MadSci Network: Physics

Re: Re: What are all of the known conjugate attributes of a quantum particle?

Date: Mon Sep 20 09:49:18 2004
Posted By: Guy Beadie,
Area of science: Physics
ID: 1095094110.Ph

Hi, Jeremy.

You’re asking a very interesting question – one that goes to the heart of 
quantum mechanics.  To begin with, let’s define what ‘conjugate 
attributes’ means.  First, I’m going to refer to ‘conjugate variables’ 
rather than attributes.  (A Google search under conjugate attributes turns 
up philosophy sites, rather than physics sites.)  The generally-accepted 
definition that I’m going to choose can be seen, for example, at

and states that two variables are conjugates if their quantum operators 
have a non-zero commutation relation.  That’s it – all variables with non-
commuting operators are conjugate variables.  Because there are so many 
(an infinite number, actually) I won’t go into even a partial list here.  
For any operator that you can think of, angular momentum, spin, intensity, 
etc., any other operator that doesn’t commute with it forms a conjugate 

I imagine that you associate conjugate variables with the uncertainty 
principle.  There’s a good reason for that: all conjugate variables have 
an associated uncertainty relation, with the minimum uncertainty related 
to their commutator.  See the link at
for the proof.

There’s a technicality concerning the uncertainty relation between E and 
t, since t is not a variable with an associated operator.  I leave that to 
the links outlined at the end of this answer.

Lastly, if I understand your question, “Oh and also if you could tell me 
what wave form represents the attribute” correctly, then you’re referring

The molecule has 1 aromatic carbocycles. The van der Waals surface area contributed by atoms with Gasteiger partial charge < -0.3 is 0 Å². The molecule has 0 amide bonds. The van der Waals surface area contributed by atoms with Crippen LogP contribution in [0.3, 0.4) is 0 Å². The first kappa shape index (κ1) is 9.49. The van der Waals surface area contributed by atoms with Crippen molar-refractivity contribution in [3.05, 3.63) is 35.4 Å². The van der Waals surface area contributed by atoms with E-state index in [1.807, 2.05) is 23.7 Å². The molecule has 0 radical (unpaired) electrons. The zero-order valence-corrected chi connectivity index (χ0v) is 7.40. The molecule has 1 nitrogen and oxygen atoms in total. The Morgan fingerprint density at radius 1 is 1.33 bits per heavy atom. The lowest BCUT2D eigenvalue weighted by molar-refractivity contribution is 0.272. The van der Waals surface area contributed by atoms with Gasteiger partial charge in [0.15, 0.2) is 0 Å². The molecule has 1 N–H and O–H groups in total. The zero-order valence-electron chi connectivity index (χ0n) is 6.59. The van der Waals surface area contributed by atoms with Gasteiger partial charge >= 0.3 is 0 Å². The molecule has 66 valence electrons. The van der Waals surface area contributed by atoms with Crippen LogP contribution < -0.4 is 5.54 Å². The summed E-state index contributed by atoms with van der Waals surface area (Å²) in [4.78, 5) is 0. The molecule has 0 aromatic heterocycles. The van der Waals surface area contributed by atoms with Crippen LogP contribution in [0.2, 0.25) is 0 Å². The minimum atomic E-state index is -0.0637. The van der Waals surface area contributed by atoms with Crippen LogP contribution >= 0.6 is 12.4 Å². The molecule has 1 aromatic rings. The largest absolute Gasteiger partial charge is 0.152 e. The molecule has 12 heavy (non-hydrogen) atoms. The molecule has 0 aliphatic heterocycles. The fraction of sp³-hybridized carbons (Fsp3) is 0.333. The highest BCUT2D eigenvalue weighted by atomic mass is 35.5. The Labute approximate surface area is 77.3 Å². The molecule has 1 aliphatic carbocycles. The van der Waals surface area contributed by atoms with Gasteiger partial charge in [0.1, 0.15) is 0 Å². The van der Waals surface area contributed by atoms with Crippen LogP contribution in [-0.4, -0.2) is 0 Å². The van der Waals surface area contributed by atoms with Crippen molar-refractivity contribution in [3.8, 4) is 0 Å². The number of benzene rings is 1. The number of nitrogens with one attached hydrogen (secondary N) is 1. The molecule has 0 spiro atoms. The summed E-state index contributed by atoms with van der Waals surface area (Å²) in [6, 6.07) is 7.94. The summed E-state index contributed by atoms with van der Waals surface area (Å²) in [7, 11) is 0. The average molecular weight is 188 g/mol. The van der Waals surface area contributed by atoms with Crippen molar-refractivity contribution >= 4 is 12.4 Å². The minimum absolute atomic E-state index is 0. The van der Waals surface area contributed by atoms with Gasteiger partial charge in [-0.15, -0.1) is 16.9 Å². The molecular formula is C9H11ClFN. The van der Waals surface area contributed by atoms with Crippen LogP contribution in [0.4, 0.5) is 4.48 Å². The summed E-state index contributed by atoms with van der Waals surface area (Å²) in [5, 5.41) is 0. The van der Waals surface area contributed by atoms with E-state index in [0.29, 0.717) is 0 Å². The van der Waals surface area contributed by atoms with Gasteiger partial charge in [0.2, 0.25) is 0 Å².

to an eigenstate of the corresponding operator.  For example, the 
eigenstate of the position operator is a delta function, while the 
eigenstate of the momentum operator is a plane wave.

However, I feel compelled to point out that both of these are just the 
spatial representations of these wavefunctions, and the power of the 
wavefunction is that it isn’t confined to just one set of coordinates.  
You can equally-well describe a wavefunction in momentum space, in which 
case the eigenstate of the momentum operator is a delta function and that 
of the position operator is a plane wave.  It’s the same thing, the same 
eigenstate representing the same information, but viewed from a different 
set of coordinates.

Good luck, and keep asking questions!

Good intro QM book:
My favorite: “Principles of Quantum Mechanics,” R. Shankar ISBN 0-306-

Technicality concerning the ‘uncertainty’ relationship between E and t:

Also D. Shalitin, “On the time-energy uncertainty relation,” American 
Journal of Physics, vol 52, iss 12, p 1111, 1984, link (for those w/ 
access to library subscriptions) at:

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